Ukraine has almost 200,000 IT workers, a report from Stack Overflow said, many of whom work for US companies.
Many of these startups' CEOs, who are in the US, are scrambling to ensure that their employees are safe and to provide them with whatever aid they can, three startups told Insider.
"Our team went from their day-to-day from being employees at a fast-growing, high-tech business to having survival conversations," said Guy Nirpaz, the CEO of the cloud-computing startup Totango. Similarly, Grammarly, the artificial-intelligence proofreading startup founded by three Ukrainian students in 2009, said it was in close contact with its Ukrainian employees as it attempted to ensure their safety.
Madeline Renbarger, Insider's VC and startups reporter, explains more.
What's been the sentiment among the CEOs you've spoken with?
Madeline: CEOs and leaders of American companies have been frustrated about the lack of direct ways they can help their Ukrainian employees, especially while they are under heavy fire from Russian forces in major cities.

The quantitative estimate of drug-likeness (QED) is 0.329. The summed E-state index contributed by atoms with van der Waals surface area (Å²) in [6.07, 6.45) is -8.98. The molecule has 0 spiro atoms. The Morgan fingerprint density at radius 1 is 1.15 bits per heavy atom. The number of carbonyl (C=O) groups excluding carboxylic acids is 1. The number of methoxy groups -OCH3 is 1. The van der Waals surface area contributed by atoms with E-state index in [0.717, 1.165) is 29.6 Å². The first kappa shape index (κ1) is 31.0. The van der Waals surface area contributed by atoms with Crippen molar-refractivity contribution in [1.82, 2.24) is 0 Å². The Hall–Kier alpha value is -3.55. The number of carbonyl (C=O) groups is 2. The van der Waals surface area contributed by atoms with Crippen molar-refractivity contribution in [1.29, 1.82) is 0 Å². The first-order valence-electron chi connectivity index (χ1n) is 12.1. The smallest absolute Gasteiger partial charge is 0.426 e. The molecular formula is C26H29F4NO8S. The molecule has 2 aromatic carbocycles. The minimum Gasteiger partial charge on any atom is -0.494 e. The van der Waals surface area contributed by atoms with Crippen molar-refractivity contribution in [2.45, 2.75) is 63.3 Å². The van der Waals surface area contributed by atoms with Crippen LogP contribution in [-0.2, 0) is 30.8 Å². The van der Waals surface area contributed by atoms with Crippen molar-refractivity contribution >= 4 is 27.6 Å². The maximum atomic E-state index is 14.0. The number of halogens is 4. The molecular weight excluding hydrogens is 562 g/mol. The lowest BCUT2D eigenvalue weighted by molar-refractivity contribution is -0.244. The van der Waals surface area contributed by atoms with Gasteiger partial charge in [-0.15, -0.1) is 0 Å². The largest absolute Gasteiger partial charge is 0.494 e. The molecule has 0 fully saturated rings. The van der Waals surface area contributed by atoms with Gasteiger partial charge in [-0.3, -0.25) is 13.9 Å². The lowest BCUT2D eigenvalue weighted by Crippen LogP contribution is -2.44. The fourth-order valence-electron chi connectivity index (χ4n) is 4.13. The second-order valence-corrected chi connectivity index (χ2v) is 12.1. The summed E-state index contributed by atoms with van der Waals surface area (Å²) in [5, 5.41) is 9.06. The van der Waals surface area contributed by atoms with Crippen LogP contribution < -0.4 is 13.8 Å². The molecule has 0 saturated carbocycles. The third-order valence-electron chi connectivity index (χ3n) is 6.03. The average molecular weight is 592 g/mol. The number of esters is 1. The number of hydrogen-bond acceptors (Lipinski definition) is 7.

How have they been helping their employees in Ukraine?
Madeline: The CEOs that I spoke to are primarily trying to get direct payments to their employees, whether it be financial aid or salary advances. They had also offered to relocate their employees before officials shut down the borders to all Ukrainian men ages 18-60.
What's one thing you've learned in your reporting that's stuck with you?
Madeline: Ever since speaking with Totango CEO Guy Nirpaz, I keep thinking about how even before the border closure, almost all of his employees refused his offer to relocate them. From enlisting in the military and volunteering for the Red Cross, they are fully dedicated to helping their fellow countrymen.